An underestimated, unappreciated, and oft-denied driver of the Arab-Israeli conflict is Islamic religious antisemitism. How deeply entrenched is this religious bigotry, and can it prevent, or slow down, the nascent reconciliation between Israel and the Arab world?
Some might question whether it is justifiable to speak of “Islamic antisemitism” and view this charge as a slur on the name of one of the world’s great faiths, followed by close to two billion people. Yet the numerous passages in Islam’s canonical sources (the Qur’an and Sunna) that depict the Jews as a warmongering, cowardly, and treacherous lot have played a key role in the perpetuation of the Arab-Israeli conflict, as evidenced among other things by the outpouring of antisemitic hate speech during and after the May 2021 Hamas-Israel war.
Two Views on Muslim Antisemitism
In 1992, Daniel Pipes, reflecting on antisemitism in the Muslim world, summarized two different perspectives: one views this phenomenon as a “longstanding” part of Islam; the other considers it “an importation from Christianity, from Europe.”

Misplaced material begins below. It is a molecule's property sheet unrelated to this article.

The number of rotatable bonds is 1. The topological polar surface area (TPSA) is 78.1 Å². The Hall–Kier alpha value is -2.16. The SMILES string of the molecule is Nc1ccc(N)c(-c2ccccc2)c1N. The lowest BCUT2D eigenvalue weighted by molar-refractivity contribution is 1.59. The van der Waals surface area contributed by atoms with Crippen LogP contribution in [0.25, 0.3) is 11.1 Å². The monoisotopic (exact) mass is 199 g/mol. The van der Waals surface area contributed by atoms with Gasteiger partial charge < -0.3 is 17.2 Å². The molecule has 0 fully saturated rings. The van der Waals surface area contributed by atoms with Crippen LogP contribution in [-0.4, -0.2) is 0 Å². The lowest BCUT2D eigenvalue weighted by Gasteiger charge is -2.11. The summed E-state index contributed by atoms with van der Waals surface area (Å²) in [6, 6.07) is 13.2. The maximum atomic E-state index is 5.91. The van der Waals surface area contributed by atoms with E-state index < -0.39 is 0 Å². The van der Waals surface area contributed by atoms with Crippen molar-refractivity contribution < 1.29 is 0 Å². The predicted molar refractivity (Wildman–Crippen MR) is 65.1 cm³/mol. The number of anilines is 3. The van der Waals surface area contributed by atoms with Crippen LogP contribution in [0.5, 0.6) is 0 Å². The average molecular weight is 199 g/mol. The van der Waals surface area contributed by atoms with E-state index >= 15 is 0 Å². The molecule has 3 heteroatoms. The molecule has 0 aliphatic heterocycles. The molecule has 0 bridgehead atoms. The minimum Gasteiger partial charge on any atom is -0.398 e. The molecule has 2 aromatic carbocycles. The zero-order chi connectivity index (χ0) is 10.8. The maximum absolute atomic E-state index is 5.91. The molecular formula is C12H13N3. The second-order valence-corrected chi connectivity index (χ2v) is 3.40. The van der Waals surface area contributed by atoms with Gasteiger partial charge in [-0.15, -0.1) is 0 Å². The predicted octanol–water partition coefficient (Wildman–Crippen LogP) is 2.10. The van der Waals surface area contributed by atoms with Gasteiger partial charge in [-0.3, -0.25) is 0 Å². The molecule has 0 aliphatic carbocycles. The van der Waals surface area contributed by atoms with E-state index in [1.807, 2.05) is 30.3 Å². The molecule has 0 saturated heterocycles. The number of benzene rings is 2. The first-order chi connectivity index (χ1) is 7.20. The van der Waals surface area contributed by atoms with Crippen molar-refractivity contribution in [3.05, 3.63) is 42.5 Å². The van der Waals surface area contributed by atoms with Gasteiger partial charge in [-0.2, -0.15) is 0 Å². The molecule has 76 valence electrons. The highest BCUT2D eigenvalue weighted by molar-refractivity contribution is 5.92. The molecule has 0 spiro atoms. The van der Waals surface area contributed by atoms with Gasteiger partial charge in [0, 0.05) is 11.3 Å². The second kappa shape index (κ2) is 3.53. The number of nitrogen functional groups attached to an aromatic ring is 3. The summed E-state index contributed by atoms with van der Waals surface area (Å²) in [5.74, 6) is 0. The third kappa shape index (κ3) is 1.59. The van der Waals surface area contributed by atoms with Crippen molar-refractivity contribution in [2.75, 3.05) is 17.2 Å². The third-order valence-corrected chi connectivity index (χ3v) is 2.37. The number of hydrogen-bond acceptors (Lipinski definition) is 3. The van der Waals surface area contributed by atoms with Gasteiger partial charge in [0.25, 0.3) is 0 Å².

Islam’s deep anti-Jewish bigotry dates to its earliest days, and indeed, to Muhammad himself.
The importation thesis—most prominently associated with Bernard Lewis—is at least partly true. The paranoid attribution of exalted ambitions of global dominance to Jews, reflected in antisemitic statements by some Muslims, was indeed an import from Christian Europe. Testimony to this influence has been the perennial popularity across the Middle East of the Protocols of the Elders of Zion, the notorious pamphlet published by the Russian secret police in the early twentieth century. In 2001-02, this fabrication was even turned into an Egyptian TV miniseries, Horseman without a Horse. But Lewis went further and claimed that the whole of Islamic antisemitism was imported: